Zaun Devises Ingenious High-Security ArmaWeave Upgrade to Palisade
01 Jun 2018
Published in: Member News
Steel mesh manufacturer Zaun has created an innovative high-security weldless mesh panel upgrade to steel Palisade fencing.
Research and development manager Adam Christie has devised an ingenious fastening method to allow installers to fix Zaun's ArmaWeave fencing panels to existing Palisade posts and horizontal rails.
So long as the existing Palisade posts were installed to British Standard 1722, they are sufficient to support the ArmaWeave upgrade as the wind loading is almost identical.
The fixings also use the existing bolt holes in the horizontal rails so all that is needed is to drill six holes in the posts to secure vertical clamping members.
The vertical members can be extended to allow for a wide range of toppings, including concertina razor wire and electric fencing.
As ArmaWeave is self-raking, it mimics the functionality of Palisade - and the panels can be manufactured to match the height of the existing Palisade fencing.
Christie says: "It's eco-friendly and highly cost effective as it requires minimal groundworks, no spoilage and no plant to dig holes as it utilises the existing posts and concrete foundations.
"We expect this upgrade option to be ideal for all sorts of sensitive sites in the rail, utilities, nuclear, data centre and industrial sectors."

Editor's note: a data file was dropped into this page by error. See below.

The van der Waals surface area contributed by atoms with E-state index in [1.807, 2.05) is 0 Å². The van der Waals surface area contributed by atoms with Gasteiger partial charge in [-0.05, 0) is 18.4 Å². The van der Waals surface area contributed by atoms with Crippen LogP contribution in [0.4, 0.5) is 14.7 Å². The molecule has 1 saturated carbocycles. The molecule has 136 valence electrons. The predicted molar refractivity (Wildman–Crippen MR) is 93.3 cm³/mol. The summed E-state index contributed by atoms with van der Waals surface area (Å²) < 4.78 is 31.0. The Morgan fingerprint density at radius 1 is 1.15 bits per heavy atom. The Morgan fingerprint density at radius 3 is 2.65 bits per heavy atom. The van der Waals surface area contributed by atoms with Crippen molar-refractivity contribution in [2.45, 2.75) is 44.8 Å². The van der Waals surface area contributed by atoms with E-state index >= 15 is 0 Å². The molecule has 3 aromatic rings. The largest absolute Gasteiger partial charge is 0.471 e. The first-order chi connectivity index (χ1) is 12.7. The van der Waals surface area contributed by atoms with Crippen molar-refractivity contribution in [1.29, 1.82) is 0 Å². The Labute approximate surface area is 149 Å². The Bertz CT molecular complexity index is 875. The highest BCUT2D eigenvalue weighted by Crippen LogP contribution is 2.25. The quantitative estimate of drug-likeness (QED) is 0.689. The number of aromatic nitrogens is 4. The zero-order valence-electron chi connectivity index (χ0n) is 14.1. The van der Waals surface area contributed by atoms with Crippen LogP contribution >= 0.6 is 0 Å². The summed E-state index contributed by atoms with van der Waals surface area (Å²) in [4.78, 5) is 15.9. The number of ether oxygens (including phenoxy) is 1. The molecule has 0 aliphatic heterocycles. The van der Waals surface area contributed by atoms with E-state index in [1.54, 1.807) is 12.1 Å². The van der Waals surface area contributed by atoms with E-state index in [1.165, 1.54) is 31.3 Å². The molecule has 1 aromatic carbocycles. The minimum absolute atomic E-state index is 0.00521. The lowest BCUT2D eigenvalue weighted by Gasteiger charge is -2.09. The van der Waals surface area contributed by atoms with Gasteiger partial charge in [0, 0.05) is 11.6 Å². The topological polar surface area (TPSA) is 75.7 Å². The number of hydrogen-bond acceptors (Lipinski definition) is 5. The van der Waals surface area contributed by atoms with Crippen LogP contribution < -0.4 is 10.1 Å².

Four companies are accredited to install ArmaWeave - Allens Total Perimeter Security, Zaun subsidiary Binns Fencing, JB Corrie and Crime & Fire Defence Systems.
All have committed to training their site operatives in the installation methods for ArmaWeave developed by Zaun over time to make best use of its unique high-security woven fabric.
Zaun established the installer scheme after increasing requests from customers to recommend contractors with suitable installation, quality and safety standards.
ArmaWeave is produced on the world's largest steel loom at Zaun's West Midlands manufacturing base. It has unique properties that give it distinct advantages against more traditional welded mesh systems, such as panels that can be raked to accommodate slopes. Therefore, installers require the necessary skill sets to set this up.
The wire of the panels has a tensile strength typically more than double welded panels so special methods are needed for cutting the panels during installation.
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